Professor Hohlwein is excited to be presenting Homer’s work again in Sacramento. This is a rare opportunity to study with her for six evenings in the Spring and six in the Fall. We will read The Iliad this spring (using Richmond Lattimore’s translation from U. of Chicago Press), The Odyssey this fall. The two poems play off and inform one another, and anyone seeking to know Homer must know both. Each epic is 24 books (or "rhapsodies") long, and thus we will discuss 4 books at each meeting. There is no prerequisite; anyone who can (and will) read is welcome. The cost is $150 for each six-week session. Please contact Professor Hohlwein with any questions, or to register:


—Taylor Graham, Placerville

We dug up the potatoes too soon,
grubbing with our hands
in moldering soil laced with rotten straw.
Not too soon, they just didn’t grow,
while sheep pushed through the fence,
ravaged eggplant, tomatoes, peppers.
Ground squirrels burrowed the zucchini,
nibbled cabbages, devoured chard.
Long since, spring winds blew
apple blossoms off the tree. Last night,
raccoon finished off the chickens.
What’s left of field and garden
after all the nurturing and feeding,
rich composting of earth, is half
a bucketful of tiny white potatoes,
mere nubbins, enough small russets
to make a meal, give thanks.
An empty cellar. Nothing to put away
for what’s to come of hunger.


—Taylor Graham

The sun goes down pennant-orange
behind rooftops, leaving red
reflections in glass. Somewhere
something seismic is about to happen.
She wears an amulet against it,
but it clogs her throat. There are
no self-truths on a globe of shifting
plates; of winds to blow
your breath away, scatter your walls.
The cellar is a sometime-safety.
What passes over
will leave, where used to be
ceiling, shards of light.


—Patrick Kavanagh

Leafy-with-love banks and the green waters of the canal
Pouring redemption for me, that I do
The will of God, wallow in the habitual, the banal,
Grow with nature again as before I grew.
The bright stick trapped, the breeze adding a third
Party to the couple kissing on an old seat,
And a bird gathering materials for the nest for the Word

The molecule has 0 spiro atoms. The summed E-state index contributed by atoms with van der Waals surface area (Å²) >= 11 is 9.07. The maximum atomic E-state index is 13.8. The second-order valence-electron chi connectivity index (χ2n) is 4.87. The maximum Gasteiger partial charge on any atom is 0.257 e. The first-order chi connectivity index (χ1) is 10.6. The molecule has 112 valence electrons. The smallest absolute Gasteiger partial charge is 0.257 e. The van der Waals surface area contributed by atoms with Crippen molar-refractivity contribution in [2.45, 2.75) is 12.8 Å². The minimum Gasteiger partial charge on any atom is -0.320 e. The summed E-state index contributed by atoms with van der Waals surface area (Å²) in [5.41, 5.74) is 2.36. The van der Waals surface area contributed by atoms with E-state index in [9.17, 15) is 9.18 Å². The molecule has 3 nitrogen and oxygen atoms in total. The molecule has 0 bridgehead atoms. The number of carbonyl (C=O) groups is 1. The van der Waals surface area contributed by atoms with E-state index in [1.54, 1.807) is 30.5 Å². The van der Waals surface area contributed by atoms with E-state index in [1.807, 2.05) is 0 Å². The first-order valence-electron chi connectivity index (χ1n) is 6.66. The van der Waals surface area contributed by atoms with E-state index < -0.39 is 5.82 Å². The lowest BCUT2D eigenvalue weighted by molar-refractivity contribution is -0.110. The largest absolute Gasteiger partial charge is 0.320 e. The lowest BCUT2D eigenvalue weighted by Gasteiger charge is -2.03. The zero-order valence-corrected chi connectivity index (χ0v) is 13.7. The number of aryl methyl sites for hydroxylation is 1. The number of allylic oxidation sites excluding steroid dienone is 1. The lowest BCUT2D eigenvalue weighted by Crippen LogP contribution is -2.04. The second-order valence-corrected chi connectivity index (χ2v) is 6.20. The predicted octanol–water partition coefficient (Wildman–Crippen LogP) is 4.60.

Eloquently new and abandoned to its delirious beat.
O unworn world enrapture me, encapture me in a web
Of fabulous grass and eternal voices by a beech,
Feed the gaping need of my senses, give me ad lib
To pray unselfconsciously with overflowing speech
For this soul needs to be honoured with a new dress woven
From green and blue things and arguments that cannot be proven.


—Patrick Kavanagh

And sometimes I am sorry when the grass
Is growing over the stones in quiet hollows
And the cocksfoot leans across the rutted cart-pass
That I am not the voice of country fellows
Who now are standing by some headland talking
Of turnips and potatoes or young corn
Of turf banks stripped for victory.
Here Peace is still hawking
His coloured combs and scarves and beads of horn.

Upon a headland by a whinny hedge
A hare sits looking down a leaf-lapped furrow
There's an old plough upside-down on a weedy ridge
And someone is shouldering home a saddle-harrow.
Out of that childhood country what fools climb
To fight with tyrants Love and Life and Time?

Photo by Michelle Kunert


Today's LittleNip:

It would seem to offense against nature, for us to come to the same scene endowed as we are with the curiosity, filled to overbrimming as we are with questions, and naturally talented as we are for the asking of clear questions, and then for us to do nothing about or, worse, to try to suppress the questions...

—Lewis Thomas



Our thanks to today's contributors. Taylor Graham will read this Friday at The Other Voice in Davis; see last Monday's post for details.